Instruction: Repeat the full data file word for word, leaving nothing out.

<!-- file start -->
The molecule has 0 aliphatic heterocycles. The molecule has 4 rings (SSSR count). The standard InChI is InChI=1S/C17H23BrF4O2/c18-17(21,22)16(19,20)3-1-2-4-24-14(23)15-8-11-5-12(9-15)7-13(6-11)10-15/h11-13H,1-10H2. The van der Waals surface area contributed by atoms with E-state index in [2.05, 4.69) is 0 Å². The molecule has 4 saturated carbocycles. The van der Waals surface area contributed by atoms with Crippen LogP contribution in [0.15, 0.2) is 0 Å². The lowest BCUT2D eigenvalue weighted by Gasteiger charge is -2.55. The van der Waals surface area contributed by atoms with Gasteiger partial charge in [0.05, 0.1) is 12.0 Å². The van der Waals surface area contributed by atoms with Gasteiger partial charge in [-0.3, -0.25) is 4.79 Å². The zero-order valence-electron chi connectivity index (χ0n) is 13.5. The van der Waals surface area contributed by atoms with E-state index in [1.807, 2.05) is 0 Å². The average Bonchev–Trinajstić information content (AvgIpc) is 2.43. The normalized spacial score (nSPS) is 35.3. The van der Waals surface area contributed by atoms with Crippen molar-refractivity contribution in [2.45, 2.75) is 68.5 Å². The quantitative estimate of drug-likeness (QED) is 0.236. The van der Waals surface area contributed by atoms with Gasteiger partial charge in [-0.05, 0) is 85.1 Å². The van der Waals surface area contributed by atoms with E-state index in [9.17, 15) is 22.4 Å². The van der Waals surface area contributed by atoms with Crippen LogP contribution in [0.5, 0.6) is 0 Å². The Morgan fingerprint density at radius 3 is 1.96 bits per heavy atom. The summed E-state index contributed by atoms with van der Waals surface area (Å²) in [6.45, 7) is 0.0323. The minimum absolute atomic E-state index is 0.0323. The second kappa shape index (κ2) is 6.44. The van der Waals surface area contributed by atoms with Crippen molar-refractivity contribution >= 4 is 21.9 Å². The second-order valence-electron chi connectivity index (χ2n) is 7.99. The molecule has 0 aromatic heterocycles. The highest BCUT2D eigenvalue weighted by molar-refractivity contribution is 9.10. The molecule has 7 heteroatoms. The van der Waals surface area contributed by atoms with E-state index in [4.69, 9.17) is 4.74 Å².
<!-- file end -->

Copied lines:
The molecule has 0 aliphatic heterocycles. The molecule has 4 rings (SSSR count). The standard InChI is InChI=1S/C17H23BrF4O2/c18-17(21,22)16(19,20)3-1-2-4-24-14(23)15-8-11-5-12(9-15)7-13(6-11)10-15/h11-13H,1-10H2. The van der Waals surface area contributed by atoms with E-state index in [2.05, 4.69) is 0 Å². The molecule has 4 saturated carbocycles. The van der Waals surface area contributed by atoms with Crippen LogP contribution in [0.15, 0.2) is 0 Å². The lowest BCUT2D eigenvalue weighted by Gasteiger charge is -2.55. The van der Waals surface area contributed by atoms with Gasteiger partial charge in [0.05, 0.1) is 12.0 Å². The van der Waals surface area contributed by atoms with Gasteiger partial charge in [-0.3, -0.25) is 4.79 Å². The zero-order valence-electron chi connectivity index (χ0n) is 13.5. The van der Waals surface area contributed by atoms with E-state index in [1.807, 2.05) is 0 Å². The average Bonchev–Trinajstić information content (AvgIpc) is 2.43. The normalized spacial score (nSPS) is 35.3. The van der Waals surface area contributed by atoms with Crippen molar-refractivity contribution in [2.45, 2.75) is 68.5 Å². The quantitative estimate of drug-likeness (QED) is 0.236. The van der Waals surface area contributed by atoms with Gasteiger partial charge in [-0.05, 0) is 85.1 Å². The van der Waals surface area contributed by atoms with E-state index in [9.17, 15) is 22.4 Å². The van der Waals surface area contributed by atoms with Crippen LogP contribution in [0.5, 0.6) is 0 Å². The Morgan fingerprint density at radius 3 is 1.96 bits per heavy atom. The summed E-state index contributed by atoms with van der Waals surface area (Å²) in [6.45, 7) is 0.0323. The minimum absolute atomic E-state index is 0.0323. The second kappa shape index (κ2) is 6.44. The van der Waals surface area contributed by atoms with Crippen molar-refractivity contribution >= 4 is 21.9 Å². The second-order valence-electron chi connectivity index (χ2n) is 7.99. The molecule has 0 aromatic heterocycles. The highest BCUT2D eigenvalue weighted by molar-refractivity contribution is 9.10. The molecule has 7 heteroatoms. The van der Waals surface area contributed by atoms with E-state index in [4.69, 9.17) is 4.74 Å².